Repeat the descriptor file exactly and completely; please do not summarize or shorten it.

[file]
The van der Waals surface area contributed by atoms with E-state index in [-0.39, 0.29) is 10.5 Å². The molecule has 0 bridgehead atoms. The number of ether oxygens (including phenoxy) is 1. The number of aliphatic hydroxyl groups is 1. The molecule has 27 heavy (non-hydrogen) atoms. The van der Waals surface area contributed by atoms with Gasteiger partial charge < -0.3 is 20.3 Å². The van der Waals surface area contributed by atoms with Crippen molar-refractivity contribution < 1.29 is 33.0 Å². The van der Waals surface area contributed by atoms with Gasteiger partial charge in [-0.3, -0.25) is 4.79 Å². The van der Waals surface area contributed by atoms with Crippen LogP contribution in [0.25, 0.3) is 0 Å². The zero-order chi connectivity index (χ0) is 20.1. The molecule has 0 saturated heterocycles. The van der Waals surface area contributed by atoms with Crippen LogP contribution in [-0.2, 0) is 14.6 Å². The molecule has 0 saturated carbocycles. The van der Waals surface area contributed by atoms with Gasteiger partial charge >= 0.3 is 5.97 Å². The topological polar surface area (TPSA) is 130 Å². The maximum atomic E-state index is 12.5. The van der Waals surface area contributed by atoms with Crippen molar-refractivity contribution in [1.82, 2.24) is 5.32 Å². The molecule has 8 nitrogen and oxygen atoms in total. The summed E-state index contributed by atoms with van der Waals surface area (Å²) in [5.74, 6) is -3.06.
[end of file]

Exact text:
The van der Waals surface area contributed by atoms with E-state index in [-0.39, 0.29) is 10.5 Å². The molecule has 0 bridgehead atoms. The number of ether oxygens (including phenoxy) is 1. The number of aliphatic hydroxyl groups is 1. The molecule has 27 heavy (non-hydrogen) atoms. The van der Waals surface area contributed by atoms with Gasteiger partial charge < -0.3 is 20.3 Å². The van der Waals surface area contributed by atoms with Crippen molar-refractivity contribution < 1.29 is 33.0 Å². The van der Waals surface area contributed by atoms with Gasteiger partial charge in [-0.3, -0.25) is 4.79 Å². The van der Waals surface area contributed by atoms with Crippen LogP contribution in [0.25, 0.3) is 0 Å². The zero-order chi connectivity index (χ0) is 20.1. The molecule has 0 saturated heterocycles. The van der Waals surface area contributed by atoms with Crippen LogP contribution in [-0.2, 0) is 14.6 Å². The molecule has 0 saturated carbocycles. The van der Waals surface area contributed by atoms with Gasteiger partial charge >= 0.3 is 5.97 Å². The topological polar surface area (TPSA) is 130 Å². The maximum atomic E-state index is 12.5. The van der Waals surface area contributed by atoms with Crippen molar-refractivity contribution in [1.82, 2.24) is 5.32 Å². The molecule has 8 nitrogen and oxygen atoms in total. The summed E-state index contributed by atoms with van der Waals surface area (Å²) in [5.74, 6) is -3.06.